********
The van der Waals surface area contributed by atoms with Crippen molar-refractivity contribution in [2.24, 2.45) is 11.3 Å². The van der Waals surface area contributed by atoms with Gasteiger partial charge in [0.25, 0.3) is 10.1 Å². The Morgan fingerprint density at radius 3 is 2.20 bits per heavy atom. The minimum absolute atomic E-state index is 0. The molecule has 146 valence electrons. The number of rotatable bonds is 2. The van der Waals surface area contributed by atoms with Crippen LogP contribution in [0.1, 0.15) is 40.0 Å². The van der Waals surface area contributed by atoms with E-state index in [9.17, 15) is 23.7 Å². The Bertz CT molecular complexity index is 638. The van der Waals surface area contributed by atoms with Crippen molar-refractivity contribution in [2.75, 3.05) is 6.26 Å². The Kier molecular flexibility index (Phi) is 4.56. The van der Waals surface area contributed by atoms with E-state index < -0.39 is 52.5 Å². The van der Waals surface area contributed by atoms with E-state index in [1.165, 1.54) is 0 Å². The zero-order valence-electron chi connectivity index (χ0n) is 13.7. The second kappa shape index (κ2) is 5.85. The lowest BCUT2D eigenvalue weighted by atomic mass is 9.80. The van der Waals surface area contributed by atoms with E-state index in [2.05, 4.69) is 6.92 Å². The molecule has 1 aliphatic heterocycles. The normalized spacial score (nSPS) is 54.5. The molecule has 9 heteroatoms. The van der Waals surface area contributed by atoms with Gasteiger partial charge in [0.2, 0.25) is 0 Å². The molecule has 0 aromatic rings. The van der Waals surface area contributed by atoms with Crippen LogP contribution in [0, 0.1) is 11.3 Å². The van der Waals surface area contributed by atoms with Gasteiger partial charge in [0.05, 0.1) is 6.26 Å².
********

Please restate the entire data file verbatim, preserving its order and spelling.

The van der Waals surface area contributed by atoms with Crippen molar-refractivity contribution in [2.24, 2.45) is 11.3 Å². The van der Waals surface area contributed by atoms with Gasteiger partial charge in [0.25, 0.3) is 10.1 Å². The Morgan fingerprint density at radius 3 is 2.20 bits per heavy atom. The minimum absolute atomic E-state index is 0. The molecule has 146 valence electrons. The number of rotatable bonds is 2. The van der Waals surface area contributed by atoms with Crippen LogP contribution in [0.1, 0.15) is 40.0 Å². The van der Waals surface area contributed by atoms with E-state index in [9.17, 15) is 23.7 Å². The Bertz CT molecular complexity index is 638. The van der Waals surface area contributed by atoms with Crippen molar-refractivity contribution in [2.75, 3.05) is 6.26 Å². The Kier molecular flexibility index (Phi) is 4.56. The van der Waals surface area contributed by atoms with E-state index < -0.39 is 52.5 Å². The van der Waals surface area contributed by atoms with E-state index in [1.165, 1.54) is 0 Å². The zero-order valence-electron chi connectivity index (χ0n) is 13.7. The second kappa shape index (κ2) is 5.85. The lowest BCUT2D eigenvalue weighted by atomic mass is 9.80. The van der Waals surface area contributed by atoms with E-state index in [2.05, 4.69) is 6.92 Å². The molecule has 1 aliphatic heterocycles. The normalized spacial score (nSPS) is 54.5. The molecule has 9 heteroatoms. The van der Waals surface area contributed by atoms with Gasteiger partial charge in [0.2, 0.25) is 0 Å². The molecule has 0 aromatic rings. The van der Waals surface area contributed by atoms with Crippen LogP contribution in [0, 0.1) is 11.3 Å². The van der Waals surface area contributed by atoms with Gasteiger partial charge in [0.05, 0.1) is 6.26 Å².